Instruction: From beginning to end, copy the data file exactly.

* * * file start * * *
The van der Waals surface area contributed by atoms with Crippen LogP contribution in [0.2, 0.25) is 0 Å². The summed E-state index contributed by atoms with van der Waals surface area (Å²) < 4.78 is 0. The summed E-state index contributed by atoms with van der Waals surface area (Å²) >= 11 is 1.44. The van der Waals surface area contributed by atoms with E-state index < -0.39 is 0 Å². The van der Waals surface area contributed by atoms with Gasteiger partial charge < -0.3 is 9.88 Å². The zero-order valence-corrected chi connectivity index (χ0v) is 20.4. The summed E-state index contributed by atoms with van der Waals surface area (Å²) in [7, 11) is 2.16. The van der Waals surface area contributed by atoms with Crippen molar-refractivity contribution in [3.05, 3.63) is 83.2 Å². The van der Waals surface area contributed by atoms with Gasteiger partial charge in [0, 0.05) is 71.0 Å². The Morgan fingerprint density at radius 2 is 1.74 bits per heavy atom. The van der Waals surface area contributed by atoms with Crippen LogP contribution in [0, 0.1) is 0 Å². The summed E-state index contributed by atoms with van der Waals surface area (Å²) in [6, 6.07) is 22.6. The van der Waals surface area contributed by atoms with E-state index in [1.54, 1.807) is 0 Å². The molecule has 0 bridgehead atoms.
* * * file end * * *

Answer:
The van der Waals surface area contributed by atoms with Crippen LogP contribution in [0.2, 0.25) is 0 Å². The summed E-state index contributed by atoms with van der Waals surface area (Å²) < 4.78 is 0. The summed E-state index contributed by atoms with van der Waals surface area (Å²) >= 11 is 1.44. The van der Waals surface area contributed by atoms with E-state index < -0.39 is 0 Å². The van der Waals surface area contributed by atoms with Gasteiger partial charge < -0.3 is 9.88 Å². The zero-order valence-corrected chi connectivity index (χ0v) is 20.4. The summed E-state index contributed by atoms with van der Waals surface area (Å²) in [7, 11) is 2.16. The van der Waals surface area contributed by atoms with Crippen molar-refractivity contribution in [3.05, 3.63) is 83.2 Å². The van der Waals surface area contributed by atoms with Gasteiger partial charge in [0, 0.05) is 71.0 Å². The Morgan fingerprint density at radius 2 is 1.74 bits per heavy atom. The van der Waals surface area contributed by atoms with Crippen LogP contribution in [0, 0.1) is 0 Å². The summed E-state index contributed by atoms with van der Waals surface area (Å²) in [6, 6.07) is 22.6. The van der Waals surface area contributed by atoms with E-state index in [1.54, 1.807) is 0 Å². The molecule has 0 bridgehead atoms.